Rental property investors appear not to have been panicked yet into putting their houses onto the market by taxation changes in the May 20 budget, figures from realestate.co.nz's monthly report for June show.
Asking prices increased slightly as unsold housing inventory levels fell slightly, the realestate.co.nz report found.
However, the seasonally adjusted number of new listings coming onto the market rose slightly in June from May at the same time as inventory fell, suggesting a number of properties were withdrawn from the market having not sold.
"The truncated mean asking price for June at NZ$410,058 (up from NZ$407,349 in May) would seem to indicate a staunch position taken by sellers as the revised level they judge to be the “market”, not requiring further adjustments down in price at this time," realestate.co.nz CEO Alistair Helm said in the report republished on unconditional.co.nz.
"The budget announcement in mid May regarding property investment had the potential to impact the supply side of the market in terms of new listings in June and July. Whilst the level of new listings in June was up on a seasonally adjusted basis, the asking price expectation change would not be seen as reflective of the impact of rental properties coming onto the market, as this would likely be seen to drag down the truncated mean price whereas the case was that the asking price level edged up in June," Helm said.
The level of unsold houses on the market at the end of June totaled 51,916, barely changed from the May total. See all data here.
"This represented the equivalent of 45.3 weeks, as assessed on a seasonally adjusted basis. The inventory levels are beginning to fall, having risen to their peak in April at 51.6 weeks of equivalent sales. The volume of new listings coming onto the market fell again in June to 11,106 – down 5% from May, however when the expected winter slow down is factored in with a seasonally adjusted factor, the true state of the new listings market shows a 5% increase."
See more detail from the report below:
Over the 12 months to June 2010 a total of 145,920 new listings came onto the market. This was up 8% on the same 12 months to June 2009. The property market continues to attract sellers, witnessed by the relatively strong level of new listings with 11,106 coming onto the market in June. This level is up 16% on the same month last year.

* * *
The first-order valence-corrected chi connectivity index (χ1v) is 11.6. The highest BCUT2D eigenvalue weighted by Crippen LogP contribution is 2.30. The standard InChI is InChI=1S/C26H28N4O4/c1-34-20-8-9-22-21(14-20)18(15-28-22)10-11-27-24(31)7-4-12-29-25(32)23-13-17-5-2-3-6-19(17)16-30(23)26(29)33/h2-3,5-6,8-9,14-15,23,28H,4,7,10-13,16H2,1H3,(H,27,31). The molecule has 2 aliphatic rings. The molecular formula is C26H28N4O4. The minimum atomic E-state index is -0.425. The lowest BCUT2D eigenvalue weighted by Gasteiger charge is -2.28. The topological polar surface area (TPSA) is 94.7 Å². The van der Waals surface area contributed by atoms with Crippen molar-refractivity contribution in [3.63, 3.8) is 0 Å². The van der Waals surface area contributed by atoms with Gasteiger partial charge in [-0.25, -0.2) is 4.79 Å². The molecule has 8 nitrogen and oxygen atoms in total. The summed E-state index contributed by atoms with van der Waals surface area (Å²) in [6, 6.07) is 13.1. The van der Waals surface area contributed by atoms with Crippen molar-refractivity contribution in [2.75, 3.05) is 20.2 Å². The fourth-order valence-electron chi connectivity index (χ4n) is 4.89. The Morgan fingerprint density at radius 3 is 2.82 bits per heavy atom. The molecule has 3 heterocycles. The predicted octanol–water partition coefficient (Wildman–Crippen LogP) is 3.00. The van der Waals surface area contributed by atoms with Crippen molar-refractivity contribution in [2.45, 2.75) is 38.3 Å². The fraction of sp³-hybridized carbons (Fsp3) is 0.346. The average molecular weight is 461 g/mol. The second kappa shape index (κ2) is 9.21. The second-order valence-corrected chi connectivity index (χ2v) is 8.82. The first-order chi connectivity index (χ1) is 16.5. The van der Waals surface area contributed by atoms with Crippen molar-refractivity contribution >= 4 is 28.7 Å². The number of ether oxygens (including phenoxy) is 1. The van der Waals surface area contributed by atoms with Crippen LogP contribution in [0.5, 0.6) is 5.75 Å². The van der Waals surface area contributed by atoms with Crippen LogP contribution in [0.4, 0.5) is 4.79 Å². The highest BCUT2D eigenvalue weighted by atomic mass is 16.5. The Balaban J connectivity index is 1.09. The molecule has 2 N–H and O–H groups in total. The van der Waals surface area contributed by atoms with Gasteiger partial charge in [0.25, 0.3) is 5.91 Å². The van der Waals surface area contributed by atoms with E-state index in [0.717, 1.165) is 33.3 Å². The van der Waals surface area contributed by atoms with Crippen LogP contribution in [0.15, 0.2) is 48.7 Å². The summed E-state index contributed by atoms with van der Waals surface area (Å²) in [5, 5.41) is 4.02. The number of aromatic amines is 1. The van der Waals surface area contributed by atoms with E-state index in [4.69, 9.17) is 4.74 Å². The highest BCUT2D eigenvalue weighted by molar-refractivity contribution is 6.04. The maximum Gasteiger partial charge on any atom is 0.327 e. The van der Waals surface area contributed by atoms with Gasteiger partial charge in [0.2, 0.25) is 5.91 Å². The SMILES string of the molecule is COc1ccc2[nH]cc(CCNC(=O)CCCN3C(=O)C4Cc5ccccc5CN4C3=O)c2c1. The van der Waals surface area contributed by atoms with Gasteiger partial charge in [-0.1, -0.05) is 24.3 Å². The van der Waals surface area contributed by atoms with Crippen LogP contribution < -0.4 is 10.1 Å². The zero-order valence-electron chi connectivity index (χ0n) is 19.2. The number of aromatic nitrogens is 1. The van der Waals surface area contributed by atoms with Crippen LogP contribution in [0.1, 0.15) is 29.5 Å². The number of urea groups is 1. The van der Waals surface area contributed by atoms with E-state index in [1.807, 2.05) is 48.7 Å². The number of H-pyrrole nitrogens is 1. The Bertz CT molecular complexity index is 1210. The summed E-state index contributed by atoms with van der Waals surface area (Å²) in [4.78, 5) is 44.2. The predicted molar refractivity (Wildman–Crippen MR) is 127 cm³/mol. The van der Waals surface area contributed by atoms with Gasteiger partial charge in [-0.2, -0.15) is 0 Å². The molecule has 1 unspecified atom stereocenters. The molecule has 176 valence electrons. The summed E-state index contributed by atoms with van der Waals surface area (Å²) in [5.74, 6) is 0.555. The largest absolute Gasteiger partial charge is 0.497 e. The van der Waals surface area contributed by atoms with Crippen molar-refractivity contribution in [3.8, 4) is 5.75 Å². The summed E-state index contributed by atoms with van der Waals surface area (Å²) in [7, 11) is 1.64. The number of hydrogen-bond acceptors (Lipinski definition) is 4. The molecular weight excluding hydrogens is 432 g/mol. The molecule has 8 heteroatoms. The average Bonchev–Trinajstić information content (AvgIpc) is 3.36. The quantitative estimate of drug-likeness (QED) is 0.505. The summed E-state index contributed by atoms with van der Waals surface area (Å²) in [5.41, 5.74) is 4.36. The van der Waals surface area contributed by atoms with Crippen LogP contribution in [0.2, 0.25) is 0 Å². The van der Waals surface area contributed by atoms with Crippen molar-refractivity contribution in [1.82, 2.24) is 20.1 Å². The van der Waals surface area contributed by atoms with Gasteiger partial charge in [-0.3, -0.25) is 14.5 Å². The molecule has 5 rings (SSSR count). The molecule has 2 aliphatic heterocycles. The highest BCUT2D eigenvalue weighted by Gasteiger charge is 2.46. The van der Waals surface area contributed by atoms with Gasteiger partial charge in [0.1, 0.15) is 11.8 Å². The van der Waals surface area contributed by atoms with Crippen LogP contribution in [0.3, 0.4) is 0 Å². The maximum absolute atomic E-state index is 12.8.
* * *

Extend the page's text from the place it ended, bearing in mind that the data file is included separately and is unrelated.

This situation is best seen from the perspective of inventory levels – 35 weeks of equivalent sales volume on the market a year ago compared to 45 weeks today.
With consolidated long-term data indicating 38 weeks to be the national threshold between a market favourable to either sellers or buyers, current inventory levels continue to show that New Zealand property remains a buyer’s market.
The asking price expectation has moved little in the past month following the more significant drop between April and May. At the time this was judged to be a pragmatic reaction by sellers eager to “meet the market” in price terms and seek to attract what continues to be a weak level of buyer activity. The truncated mean asking price for June at $410,058 would seem to indicate a staunch position taken by sellers as the revised level they judge to be the “market”, not requiring further adjustments down in price at this time.
"While at first glance the market appears to be relatively flat, the data highlights subtle changes. The June figures show more convincingly that metropolitan areas are more active than provincial New Zealand with property clearing faster. Inventory fell more in the three largest cities than the national average, while the number of new listings dropped 11 percent compared to five percent nationwide. Wellington led the pack, with new listings down 18 percent. Conversely, provincial areas saw listings rise one percent, with inventory levels remaining high." Realestate.co.nz CEO Alistair Helm said.
“Although the national market favours buyers, there are pockets emerging around the country that may soon favour sellers. In fact, Nelson has already become a seller’s market with inventory levels below the long-term average,” said Mr Helm.
At that time in June 2009 the market was experiencing a listings’ shortage as well-financed buyers where negotiating hard with sellers keen to offload their property as property prices had fallen through late 2008 and early 2009, and uncertainty surrounded the future direction of pricing in a market so accustomed to property price appreciation.